Hey there, time traveller!
This article was published 4/6/2013 (1364 days ago), so information in it may no longer be current.
If everyone is abusing the system, is it really an abuse? That might well have been the attitude of senators who said they resided in another province while claiming living expenses for homes or apartments in Ottawa.
As we know now, some senators didn't spend enough time in their nominal home provinces to qualify as residents, meaning their real residence was in Ottawa or somewhere close, which makes sense, since that is where they work.
In an interview when the controversy over his expense claims erupted last month, Senator Mike Duffy said very few of his colleagues actually met the requirements that entitle them to claim living expenses for residing outside the provinces they represent.
That's assuming the normal rules for determining residency were used. In most provinces, including Manitoba, a person is considered a resident and entitled to a health card if they live there 183 days a year. The timeline for a driver's licence is about three months.
Senator Pamela Wallin, for example, has steadfastly claimed her home is in Saskatchewan, but she never disclosed if she held a health card or driver's licence in that province. Is she a resident of Saskatchewan, or Ontario?
Well, maybe it shouldn't matter, so long as she and the other senators under scrutiny made frequent trips to the province they represent.
If it didn't matter, however, then Senator Duffy would not have repaid $90,000 in living expenses for his real residence in Ottawa, while masquerading as the senator from Prince Edward Island. His only authentic living expense, arguably, could have been for the cottage he owned on the island and not for his home in Ottawa.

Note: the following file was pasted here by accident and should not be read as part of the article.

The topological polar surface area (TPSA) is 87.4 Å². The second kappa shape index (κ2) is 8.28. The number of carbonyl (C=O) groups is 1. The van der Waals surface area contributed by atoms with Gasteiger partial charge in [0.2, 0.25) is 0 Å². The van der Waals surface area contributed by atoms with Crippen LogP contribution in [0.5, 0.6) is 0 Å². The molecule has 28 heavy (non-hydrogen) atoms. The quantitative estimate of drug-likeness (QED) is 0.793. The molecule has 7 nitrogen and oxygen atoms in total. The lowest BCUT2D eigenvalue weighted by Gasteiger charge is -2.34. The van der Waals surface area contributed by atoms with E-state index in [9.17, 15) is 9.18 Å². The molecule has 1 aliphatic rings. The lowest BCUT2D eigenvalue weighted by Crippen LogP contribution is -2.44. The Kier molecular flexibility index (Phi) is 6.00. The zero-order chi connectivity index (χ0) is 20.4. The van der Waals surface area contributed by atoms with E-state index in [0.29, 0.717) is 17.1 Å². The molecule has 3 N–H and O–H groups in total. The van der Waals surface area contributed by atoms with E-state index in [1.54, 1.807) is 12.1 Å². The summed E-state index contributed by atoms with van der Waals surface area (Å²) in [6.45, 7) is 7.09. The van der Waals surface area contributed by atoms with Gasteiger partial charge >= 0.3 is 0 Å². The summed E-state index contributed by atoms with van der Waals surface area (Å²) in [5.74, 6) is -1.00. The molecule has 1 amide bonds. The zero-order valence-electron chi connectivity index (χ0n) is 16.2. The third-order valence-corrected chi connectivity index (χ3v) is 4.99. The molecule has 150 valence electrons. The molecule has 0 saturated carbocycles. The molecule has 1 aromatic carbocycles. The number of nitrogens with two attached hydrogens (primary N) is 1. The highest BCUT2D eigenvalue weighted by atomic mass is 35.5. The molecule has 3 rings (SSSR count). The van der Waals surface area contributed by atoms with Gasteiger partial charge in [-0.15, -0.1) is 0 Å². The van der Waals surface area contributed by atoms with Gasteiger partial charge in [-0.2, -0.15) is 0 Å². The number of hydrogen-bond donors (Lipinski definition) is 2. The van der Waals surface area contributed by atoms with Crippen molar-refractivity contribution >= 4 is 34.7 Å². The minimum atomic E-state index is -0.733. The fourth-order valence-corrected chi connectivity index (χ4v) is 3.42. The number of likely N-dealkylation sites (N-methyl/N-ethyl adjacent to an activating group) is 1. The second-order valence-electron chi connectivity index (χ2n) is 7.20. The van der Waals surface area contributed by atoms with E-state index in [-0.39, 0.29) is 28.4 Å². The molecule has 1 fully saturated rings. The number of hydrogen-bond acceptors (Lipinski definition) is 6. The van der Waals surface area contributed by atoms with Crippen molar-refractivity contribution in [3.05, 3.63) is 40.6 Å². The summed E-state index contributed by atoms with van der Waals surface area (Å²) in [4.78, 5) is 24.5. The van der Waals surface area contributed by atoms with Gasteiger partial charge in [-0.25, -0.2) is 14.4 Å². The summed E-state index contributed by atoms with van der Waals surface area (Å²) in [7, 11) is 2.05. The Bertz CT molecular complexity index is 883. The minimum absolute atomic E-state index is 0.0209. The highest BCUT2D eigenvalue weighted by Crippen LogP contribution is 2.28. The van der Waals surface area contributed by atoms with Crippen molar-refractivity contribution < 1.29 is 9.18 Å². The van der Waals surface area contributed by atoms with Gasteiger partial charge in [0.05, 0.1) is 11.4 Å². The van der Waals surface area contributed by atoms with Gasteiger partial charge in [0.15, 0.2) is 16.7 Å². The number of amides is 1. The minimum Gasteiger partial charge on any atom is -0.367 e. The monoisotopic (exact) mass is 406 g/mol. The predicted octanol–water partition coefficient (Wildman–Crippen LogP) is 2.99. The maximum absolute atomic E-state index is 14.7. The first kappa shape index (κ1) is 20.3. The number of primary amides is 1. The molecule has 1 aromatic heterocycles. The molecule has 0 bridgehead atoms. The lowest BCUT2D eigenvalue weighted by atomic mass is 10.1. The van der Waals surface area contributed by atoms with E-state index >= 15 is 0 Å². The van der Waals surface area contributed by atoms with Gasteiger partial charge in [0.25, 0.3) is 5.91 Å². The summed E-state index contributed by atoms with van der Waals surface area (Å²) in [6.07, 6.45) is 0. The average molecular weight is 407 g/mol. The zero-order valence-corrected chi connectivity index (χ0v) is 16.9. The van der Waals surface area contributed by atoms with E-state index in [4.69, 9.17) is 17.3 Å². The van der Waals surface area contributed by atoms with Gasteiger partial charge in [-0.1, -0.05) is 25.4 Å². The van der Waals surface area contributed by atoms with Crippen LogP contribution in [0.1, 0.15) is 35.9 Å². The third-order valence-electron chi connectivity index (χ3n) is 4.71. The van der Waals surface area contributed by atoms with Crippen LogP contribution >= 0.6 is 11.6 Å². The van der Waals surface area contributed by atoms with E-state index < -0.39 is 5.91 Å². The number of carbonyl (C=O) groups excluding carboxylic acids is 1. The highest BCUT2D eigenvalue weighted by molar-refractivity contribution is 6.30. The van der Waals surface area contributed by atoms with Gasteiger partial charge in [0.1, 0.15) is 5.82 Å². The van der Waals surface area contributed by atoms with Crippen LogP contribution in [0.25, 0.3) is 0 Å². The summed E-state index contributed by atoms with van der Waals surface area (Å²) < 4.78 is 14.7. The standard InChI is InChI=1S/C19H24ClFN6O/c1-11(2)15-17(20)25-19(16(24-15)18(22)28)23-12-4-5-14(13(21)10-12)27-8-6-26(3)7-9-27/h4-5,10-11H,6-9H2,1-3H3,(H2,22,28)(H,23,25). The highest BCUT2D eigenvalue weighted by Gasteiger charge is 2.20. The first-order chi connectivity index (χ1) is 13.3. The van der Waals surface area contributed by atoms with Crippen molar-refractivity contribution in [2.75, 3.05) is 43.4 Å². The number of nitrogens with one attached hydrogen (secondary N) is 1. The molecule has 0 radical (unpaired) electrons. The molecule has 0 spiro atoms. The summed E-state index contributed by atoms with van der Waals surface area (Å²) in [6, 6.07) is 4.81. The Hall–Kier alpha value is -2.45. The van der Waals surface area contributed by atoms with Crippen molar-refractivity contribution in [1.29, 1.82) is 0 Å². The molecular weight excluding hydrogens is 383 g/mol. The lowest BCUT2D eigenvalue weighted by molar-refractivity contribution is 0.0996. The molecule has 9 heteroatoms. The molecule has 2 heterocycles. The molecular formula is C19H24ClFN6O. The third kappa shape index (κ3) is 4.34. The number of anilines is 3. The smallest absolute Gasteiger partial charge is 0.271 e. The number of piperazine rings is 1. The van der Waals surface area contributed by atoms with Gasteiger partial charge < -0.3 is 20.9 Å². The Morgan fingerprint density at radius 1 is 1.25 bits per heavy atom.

The problem is the rules don't actually define residency. It should be more than a notional or emotional link to a past life. This, of course, is a problem not just for the Senate, but for the House of Commons, too.
The RCMP are probing the Senator Duffy case, while ethics investigators are looking into other incidents of suspect spending in the Senate. The auditor general's authority and expertise are needed, however, to determine what abuses, if any, have occurred, and to clarify the rules.
The disturbing part is that at least some senators knew they were playing the system, and that it needed to be reformed. Not one of them, however -- not one -- said a word.